Everything is easy to set up and manage through the intuitive Tether app offered by TP-Link. The app is free and available on both iOS and Android devices. It allows you to see the status of all the devices connected to your network, check Internet connectivity and configure the parental controls and guest network settings.
The Archer A6 is a very solid router that consistently offers stable Gigabit speeds, but you may run into some issues when you lose your Internet connection. The TP-Link software requires you to set up an account with TP-Link for cloud-based remote management of the router.
This is fine until you lose access to the Internet.
When the Internet connection drops, the router will require you to log in, but you can’t as there is now access to the Internet. The problem develops further when you try using your smartphone disconnected from Wi-Fi and using cellular only to be told by the Tether app that you aren’t connected to the router.
The fundamental issue here is that the router log-in is cloud-based rather than being hosted locally on the router itself.
Something to bear in mind if you experience the misfortune of your Internet connection dropping on a regular basis.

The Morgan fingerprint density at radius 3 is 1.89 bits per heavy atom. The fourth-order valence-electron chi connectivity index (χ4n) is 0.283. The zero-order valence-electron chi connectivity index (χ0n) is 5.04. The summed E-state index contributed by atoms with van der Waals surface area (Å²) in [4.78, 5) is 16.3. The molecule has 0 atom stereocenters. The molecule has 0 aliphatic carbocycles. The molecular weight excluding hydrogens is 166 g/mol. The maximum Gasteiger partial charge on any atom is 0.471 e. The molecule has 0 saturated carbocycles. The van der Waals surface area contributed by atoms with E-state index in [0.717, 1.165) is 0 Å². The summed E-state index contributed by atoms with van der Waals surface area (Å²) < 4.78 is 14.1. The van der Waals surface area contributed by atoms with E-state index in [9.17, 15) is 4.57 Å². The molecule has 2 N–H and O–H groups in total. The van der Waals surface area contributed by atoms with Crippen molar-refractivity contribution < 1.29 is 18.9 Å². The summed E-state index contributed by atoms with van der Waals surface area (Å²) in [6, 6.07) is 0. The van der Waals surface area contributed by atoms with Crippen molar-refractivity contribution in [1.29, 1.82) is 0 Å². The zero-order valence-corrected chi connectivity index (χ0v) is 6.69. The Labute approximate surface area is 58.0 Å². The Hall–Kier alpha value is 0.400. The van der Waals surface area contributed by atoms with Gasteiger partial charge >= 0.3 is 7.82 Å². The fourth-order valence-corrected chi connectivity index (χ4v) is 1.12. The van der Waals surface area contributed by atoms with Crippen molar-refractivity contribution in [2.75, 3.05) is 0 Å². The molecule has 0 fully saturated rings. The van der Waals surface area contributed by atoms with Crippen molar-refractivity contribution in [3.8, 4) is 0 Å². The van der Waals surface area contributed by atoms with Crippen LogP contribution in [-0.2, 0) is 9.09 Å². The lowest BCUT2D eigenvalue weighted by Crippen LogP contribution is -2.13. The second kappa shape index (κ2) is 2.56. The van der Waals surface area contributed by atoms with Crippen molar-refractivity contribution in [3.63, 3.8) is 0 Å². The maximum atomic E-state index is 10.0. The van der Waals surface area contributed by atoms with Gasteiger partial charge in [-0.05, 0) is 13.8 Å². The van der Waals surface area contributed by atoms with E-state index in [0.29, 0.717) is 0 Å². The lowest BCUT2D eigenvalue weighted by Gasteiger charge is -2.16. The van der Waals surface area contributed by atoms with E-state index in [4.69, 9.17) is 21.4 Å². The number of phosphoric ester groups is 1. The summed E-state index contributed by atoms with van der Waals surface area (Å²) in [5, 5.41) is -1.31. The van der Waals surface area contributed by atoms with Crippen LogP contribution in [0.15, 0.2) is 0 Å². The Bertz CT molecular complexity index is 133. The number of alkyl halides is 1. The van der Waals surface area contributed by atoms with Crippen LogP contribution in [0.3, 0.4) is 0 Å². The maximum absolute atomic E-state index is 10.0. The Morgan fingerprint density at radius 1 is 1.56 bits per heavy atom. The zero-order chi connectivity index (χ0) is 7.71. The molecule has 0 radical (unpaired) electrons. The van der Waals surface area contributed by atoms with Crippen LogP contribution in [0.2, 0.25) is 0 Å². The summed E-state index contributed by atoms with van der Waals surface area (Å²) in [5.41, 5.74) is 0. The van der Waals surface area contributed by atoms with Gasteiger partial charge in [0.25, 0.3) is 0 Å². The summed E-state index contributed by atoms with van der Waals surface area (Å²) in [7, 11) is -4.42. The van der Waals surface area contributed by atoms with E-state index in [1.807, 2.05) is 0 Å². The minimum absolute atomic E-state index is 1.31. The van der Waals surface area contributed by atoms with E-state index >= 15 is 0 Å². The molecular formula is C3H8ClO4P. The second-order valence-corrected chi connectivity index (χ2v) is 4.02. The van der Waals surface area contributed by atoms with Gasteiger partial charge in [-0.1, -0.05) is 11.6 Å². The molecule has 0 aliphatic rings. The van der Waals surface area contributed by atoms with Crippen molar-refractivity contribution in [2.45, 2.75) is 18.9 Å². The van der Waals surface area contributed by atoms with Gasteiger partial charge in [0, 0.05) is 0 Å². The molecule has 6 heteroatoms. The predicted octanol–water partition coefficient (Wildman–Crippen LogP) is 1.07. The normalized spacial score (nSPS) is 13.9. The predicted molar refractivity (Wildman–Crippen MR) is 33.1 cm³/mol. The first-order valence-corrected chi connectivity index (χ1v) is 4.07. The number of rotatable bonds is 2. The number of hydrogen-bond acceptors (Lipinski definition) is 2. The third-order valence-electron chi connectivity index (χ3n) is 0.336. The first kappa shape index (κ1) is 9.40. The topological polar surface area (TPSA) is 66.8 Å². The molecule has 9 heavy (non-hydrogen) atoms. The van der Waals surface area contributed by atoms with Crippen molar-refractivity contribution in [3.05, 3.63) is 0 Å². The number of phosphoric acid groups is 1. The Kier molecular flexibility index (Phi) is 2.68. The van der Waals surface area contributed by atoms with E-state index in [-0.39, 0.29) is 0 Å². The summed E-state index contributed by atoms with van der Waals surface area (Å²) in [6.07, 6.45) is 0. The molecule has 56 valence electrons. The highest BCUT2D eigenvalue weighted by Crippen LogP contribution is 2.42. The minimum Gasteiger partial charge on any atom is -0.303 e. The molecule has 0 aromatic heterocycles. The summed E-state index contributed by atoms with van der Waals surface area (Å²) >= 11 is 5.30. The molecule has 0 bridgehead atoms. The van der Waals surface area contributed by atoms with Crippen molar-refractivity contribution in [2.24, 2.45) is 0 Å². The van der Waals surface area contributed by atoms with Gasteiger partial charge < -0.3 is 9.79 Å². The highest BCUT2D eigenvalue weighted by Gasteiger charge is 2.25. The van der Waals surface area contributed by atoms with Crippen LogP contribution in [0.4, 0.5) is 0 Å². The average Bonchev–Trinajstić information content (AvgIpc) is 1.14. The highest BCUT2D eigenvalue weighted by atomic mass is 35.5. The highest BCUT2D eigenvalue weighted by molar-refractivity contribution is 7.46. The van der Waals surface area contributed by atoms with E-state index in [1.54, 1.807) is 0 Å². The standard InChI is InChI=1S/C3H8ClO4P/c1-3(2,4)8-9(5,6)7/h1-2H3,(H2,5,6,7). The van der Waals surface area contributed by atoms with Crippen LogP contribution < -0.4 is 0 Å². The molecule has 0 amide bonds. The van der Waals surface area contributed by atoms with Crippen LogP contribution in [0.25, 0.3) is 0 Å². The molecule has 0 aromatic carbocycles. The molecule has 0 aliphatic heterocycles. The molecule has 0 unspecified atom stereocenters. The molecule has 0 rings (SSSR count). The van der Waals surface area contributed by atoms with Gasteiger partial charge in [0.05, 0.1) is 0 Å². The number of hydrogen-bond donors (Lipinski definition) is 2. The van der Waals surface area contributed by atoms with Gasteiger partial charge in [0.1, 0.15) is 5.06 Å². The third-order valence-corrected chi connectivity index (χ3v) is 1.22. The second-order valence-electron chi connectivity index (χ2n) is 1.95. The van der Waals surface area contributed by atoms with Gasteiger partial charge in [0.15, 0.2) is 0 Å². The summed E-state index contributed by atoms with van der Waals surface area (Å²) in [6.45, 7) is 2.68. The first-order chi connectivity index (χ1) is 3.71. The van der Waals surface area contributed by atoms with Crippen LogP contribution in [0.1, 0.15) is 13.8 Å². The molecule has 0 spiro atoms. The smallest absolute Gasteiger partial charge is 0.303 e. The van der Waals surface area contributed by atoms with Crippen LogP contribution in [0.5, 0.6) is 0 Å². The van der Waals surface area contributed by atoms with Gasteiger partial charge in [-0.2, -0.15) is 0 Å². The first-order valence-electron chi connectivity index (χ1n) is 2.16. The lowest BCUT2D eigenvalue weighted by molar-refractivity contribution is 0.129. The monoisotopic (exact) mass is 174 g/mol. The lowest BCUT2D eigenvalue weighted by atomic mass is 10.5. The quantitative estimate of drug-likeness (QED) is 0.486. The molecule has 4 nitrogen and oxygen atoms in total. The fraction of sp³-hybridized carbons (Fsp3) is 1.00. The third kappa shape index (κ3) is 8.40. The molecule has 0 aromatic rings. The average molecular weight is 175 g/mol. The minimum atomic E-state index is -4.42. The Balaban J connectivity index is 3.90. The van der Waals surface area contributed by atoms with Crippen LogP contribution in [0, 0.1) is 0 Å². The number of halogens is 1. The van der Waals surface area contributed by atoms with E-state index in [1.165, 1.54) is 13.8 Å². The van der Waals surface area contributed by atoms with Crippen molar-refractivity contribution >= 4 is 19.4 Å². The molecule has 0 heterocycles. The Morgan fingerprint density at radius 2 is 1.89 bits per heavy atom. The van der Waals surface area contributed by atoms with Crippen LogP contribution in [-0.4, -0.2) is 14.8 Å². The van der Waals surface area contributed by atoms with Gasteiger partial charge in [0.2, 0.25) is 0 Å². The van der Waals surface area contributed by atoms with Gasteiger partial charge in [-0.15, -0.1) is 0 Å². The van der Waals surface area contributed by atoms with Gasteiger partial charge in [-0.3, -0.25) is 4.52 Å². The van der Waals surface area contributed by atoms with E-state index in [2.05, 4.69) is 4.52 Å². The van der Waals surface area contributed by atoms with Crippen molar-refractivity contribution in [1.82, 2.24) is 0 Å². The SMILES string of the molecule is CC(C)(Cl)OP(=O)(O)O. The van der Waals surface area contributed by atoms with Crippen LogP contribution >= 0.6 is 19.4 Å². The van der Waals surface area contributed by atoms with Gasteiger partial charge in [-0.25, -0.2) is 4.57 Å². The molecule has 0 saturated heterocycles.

Other than this issue, which TP-Link could probably sort through a firmware update, the Archer A6 delivers great speeds, wide coverage and the more useful features that you would be looking for in a router.
7. DiJi Tamifly
DiJi may be a company you have not heard of before, but if their Tamifly router is anything to go by, it should be a name to keep an eye out when shopping for other networking equipment.
The Tamifly is a dual-band router operating on the 2.4GHz and 5GHz bands and delivering total speeds of up to 1,200 Mbps.
There are 4 adjustable external antennas to point in the direction where you require the best signal. That’s not to say the signal coverage is bad, though. In fact, it is very good and doesn’t face the problem of the signal dropping when encountering walls and other obstacles.
DiJi claims that the Tamifly delivers seamless coverage for up to 2,200 sq ft.
The stable signal is supported by the excellent Qualcomm core chipsets to provide a seamless Wi-Fi connection whilst eliminating dead zones and reducing the chance of experiencing that dreaded buffering we all hate.
DiJi certainly appears to be customer-focused as they provide 24/7 technical support alongside a one year warranty and free replacement service.
They have also made the Tamilfy incredibly easy to set up and configure from a hardware and software perspective. The intuitive user interface allows you to set up the router from your smartphone or through a desktop application.
You certainly get convenience with the Tamifly, making it ideal for those who may not have too much technical knowledge and want a router that is easy to set up and start using straight away.
There was very little to criticize with the DiJi Tamifly. It is simply a great budget-friendly router that still delivers solid speeds, excellent coverage, and an easy setup whilst remaining flexible in terms of configuration options.
It’s a pleasant surprise to see a router that is not manufactured by the bigger players in the game yet is certainly on par with them on both performance and features.
Router Buyer’s Guide